### Related Articles:

### Points, Lines and Planes

- All geometric figures consist of points
- A point is usually named by a capital letter
- A line passes through two points. Lines consist of an infinite number of points. A line is often named by two points on the line or by a lowercase script letter.
- A plane is a flat surface that extends indefinitely in all directions. Planes are modeled by four-sided figures. A plane can be named by a capital script letter or by three non-collinear points in the plane

### Points, Lines and Planes

A(1, 4) B( − 7, 10) C(9, − 2) D( − 15, − 4)

- Quandrant I ( + , + ), Quandrant II ( − , + ), Quandrant III ( − , − ), Quandrant IV ( + , − )

A(0, 0), B(1, 4), C( − 2, − 6), D( − 4, − 4)

D( − 4, − 6), E(0, 1), F( − 2, 3)

- Graph points D, E and F on the same coordinate plane as A, B and C.

- Points in Quandrant I are ( + , + )

- Points in Quandrant IV are ( + , − )

- Graph points A, B and the line passes through them on a coordinate plane.

- Graph a line that passes through A(1, 4) and B( - 2, - 4).

*These practice questions are only helpful when you work on them offline on a piece of paper and then use the solution steps function to check your answer.

Answer

### Points, Lines and Planes

Lecture Slides are screen-captured images of important points in the lecture. Students can download and print out these lecture slide images to do practice problems as well as take notes while watching the lecture.

- Intro
- Points
- Lines
- Planes
- Drawing and Labeling
- Example 1: Drawing and Labeling
- Example 2: Drawing and Labeling
- Example 3: Drawing and Labeling
- Example 4: Drawing and Labeling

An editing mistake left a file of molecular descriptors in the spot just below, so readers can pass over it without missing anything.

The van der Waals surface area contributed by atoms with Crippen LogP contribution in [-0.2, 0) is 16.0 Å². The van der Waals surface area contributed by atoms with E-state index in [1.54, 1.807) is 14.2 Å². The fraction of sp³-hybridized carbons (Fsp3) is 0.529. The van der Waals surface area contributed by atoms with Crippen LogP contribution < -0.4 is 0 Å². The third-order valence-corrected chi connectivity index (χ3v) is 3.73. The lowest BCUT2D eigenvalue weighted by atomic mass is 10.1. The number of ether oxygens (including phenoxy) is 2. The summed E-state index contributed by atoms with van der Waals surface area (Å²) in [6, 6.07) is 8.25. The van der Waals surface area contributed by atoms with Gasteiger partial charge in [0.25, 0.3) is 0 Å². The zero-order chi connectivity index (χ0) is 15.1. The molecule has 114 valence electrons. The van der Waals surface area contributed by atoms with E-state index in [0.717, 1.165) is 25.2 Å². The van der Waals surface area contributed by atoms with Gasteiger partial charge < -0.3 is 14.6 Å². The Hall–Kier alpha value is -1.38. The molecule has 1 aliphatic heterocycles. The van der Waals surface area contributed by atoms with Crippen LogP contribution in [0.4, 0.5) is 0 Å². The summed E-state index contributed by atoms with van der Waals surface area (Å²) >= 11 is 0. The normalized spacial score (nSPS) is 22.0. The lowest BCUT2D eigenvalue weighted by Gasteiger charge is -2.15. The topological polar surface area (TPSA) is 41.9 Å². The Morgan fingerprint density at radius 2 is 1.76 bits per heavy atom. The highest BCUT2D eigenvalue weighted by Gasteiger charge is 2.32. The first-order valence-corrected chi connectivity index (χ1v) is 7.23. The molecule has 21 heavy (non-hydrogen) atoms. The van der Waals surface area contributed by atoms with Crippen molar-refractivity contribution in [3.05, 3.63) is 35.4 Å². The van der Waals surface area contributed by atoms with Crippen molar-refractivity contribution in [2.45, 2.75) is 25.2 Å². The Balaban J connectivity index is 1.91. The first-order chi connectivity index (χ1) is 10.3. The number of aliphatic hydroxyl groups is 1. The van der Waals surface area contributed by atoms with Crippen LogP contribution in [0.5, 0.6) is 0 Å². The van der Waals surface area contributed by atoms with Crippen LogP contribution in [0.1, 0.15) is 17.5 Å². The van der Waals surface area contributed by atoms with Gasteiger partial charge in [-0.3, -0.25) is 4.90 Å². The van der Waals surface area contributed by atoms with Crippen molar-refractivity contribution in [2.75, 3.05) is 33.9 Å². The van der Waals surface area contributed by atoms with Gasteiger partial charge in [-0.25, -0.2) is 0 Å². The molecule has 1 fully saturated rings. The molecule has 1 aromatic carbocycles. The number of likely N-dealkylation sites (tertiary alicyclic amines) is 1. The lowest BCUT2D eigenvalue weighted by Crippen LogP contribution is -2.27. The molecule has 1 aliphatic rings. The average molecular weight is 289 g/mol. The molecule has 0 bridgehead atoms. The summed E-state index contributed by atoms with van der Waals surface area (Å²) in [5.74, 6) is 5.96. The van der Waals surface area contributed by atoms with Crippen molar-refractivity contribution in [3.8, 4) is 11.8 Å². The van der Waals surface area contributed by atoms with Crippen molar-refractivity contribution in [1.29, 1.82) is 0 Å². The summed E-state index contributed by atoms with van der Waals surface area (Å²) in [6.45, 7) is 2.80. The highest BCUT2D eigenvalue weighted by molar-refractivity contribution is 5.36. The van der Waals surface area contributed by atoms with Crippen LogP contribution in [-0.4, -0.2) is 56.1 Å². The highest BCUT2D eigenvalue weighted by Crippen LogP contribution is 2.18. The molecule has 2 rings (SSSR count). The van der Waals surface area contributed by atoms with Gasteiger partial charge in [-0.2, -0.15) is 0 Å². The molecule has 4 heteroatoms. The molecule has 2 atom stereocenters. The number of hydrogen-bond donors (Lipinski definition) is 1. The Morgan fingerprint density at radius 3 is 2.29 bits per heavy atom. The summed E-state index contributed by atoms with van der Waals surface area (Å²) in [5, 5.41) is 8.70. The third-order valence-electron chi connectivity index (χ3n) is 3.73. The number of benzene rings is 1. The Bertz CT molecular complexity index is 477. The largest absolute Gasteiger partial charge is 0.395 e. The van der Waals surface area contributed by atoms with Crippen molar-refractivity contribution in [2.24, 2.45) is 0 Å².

- Extra Example 1: Points, Lines and Planes
- Extra Example 2: Naming Figures
- Extra Example 3: Points, Lines and Planes
- Extra Example 4: Draw and Label

- Intro 0:00
- Points 0:07
- Definition and Example of Points
- Lines 0:50
- Definition and Example of Lines
- Planes 2:59
- Definition and Example of Planes
- Drawing and Labeling 4:40
- Example 1: Drawing and Labeling
- Example 2: Drawing and Labeling
- Example 3: Drawing and Labeling
- Example 4: Drawing and Labeling
- Extra Example 1: Points, Lines and Planes 10:19
- Extra Example 2: Naming Figures 11:16
- Extra Example 3: Points, Lines and Planes 12:35
- Extra Example 4: Draw and Label 14:44

### Geometry Online Course

### Transcription: Points, Lines and Planes

*Welcome back to Educator.com.*0000

*This lesson is on points, lines, and planes; we are going to go over each of those.*0002

*First, let's start with points: all geometric figures consist of points.*0010

*That means that, whether we have a triangle, a square, a rectangle...we have a line...*0017

*no matter what we have, it is always going to consist of an infinite number of points.*0023

*A point is usually named by a capital letter, like this: this is point A.*0030

*(x,y), that point right there, the ordered pair, is labeled A; it is called point A; that is how it is named--point A--by capital letter.*0037

*Next, lines: a line passes through two points; so whenever you have two points, you can always draw a line through them.*0051

*So, a line has at least two points; lines consist of an infinite number of points.*0061

*With this line here, line n, I have two points labeled here, A and B; but a line consists of an infinite number of points.*0070

*So, every point on this line is one of the infinite numbers; so we have many, many, many points on this line, not just 2.*0079

*A line is often named by two points on the line, or by a lowercase script letter.*0091

*The way we label it, or the way we name it: this is an n in script; I can call this line n, or I can call it line AB (any two points).*0096